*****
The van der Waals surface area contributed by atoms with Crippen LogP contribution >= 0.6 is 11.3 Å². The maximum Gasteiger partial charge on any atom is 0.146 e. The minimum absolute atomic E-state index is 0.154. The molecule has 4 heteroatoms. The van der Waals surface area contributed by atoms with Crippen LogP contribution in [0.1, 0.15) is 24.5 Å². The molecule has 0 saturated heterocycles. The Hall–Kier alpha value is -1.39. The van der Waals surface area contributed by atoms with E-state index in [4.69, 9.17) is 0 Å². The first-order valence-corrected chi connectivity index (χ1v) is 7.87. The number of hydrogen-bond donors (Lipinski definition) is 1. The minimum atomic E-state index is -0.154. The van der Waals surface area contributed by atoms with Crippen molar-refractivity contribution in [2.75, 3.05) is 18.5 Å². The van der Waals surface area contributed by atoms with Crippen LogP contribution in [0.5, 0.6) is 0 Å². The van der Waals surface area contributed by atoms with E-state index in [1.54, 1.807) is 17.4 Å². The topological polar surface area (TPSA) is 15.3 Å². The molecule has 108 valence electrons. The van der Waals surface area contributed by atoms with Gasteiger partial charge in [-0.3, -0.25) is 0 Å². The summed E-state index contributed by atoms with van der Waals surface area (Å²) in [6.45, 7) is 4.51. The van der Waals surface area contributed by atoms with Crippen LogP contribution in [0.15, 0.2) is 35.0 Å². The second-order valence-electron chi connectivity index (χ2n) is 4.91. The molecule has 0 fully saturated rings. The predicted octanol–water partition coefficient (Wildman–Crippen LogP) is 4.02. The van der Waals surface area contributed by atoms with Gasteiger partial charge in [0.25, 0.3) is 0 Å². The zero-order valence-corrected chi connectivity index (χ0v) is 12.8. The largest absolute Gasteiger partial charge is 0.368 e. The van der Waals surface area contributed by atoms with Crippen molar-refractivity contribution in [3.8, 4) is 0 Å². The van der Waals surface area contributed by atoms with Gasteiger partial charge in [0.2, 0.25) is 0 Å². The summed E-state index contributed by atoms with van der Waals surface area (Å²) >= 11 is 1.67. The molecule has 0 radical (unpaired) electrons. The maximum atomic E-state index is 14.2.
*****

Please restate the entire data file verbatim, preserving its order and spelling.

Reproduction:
The van der Waals surface area contributed by atoms with Crippen LogP contribution >= 0.6 is 11.3 Å². The maximum Gasteiger partial charge on any atom is 0.146 e. The minimum absolute atomic E-state index is 0.154. The molecule has 4 heteroatoms. The van der Waals surface area contributed by atoms with Crippen LogP contribution in [0.1, 0.15) is 24.5 Å². The molecule has 0 saturated heterocycles. The Hall–Kier alpha value is -1.39. The van der Waals surface area contributed by atoms with E-state index in [4.69, 9.17) is 0 Å². The first-order valence-corrected chi connectivity index (χ1v) is 7.87. The number of hydrogen-bond donors (Lipinski definition) is 1. The minimum atomic E-state index is -0.154. The van der Waals surface area contributed by atoms with Crippen molar-refractivity contribution in [2.75, 3.05) is 18.5 Å². The van der Waals surface area contributed by atoms with Crippen LogP contribution in [0.5, 0.6) is 0 Å². The van der Waals surface area contributed by atoms with E-state index in [1.54, 1.807) is 17.4 Å². The topological polar surface area (TPSA) is 15.3 Å². The molecule has 108 valence electrons. The van der Waals surface area contributed by atoms with Gasteiger partial charge in [-0.3, -0.25) is 0 Å². The summed E-state index contributed by atoms with van der Waals surface area (Å²) in [6.45, 7) is 4.51. The van der Waals surface area contributed by atoms with Crippen LogP contribution in [0.15, 0.2) is 35.0 Å². The second-order valence-electron chi connectivity index (χ2n) is 4.91. The molecule has 0 fully saturated rings. The predicted octanol–water partition coefficient (Wildman–Crippen LogP) is 4.02. The van der Waals surface area contributed by atoms with Gasteiger partial charge in [0.25, 0.3) is 0 Å². The zero-order valence-corrected chi connectivity index (χ0v) is 12.8. The largest absolute Gasteiger partial charge is 0.368 e. The van der Waals surface area contributed by atoms with Crippen molar-refractivity contribution in [3.8, 4) is 0 Å². The van der Waals surface area contributed by atoms with Gasteiger partial charge in [0.2, 0.25) is 0 Å². The summed E-state index contributed by atoms with van der Waals surface area (Å²) >= 11 is 1.67. The molecule has 0 radical (unpaired) electrons. The maximum atomic E-state index is 14.2.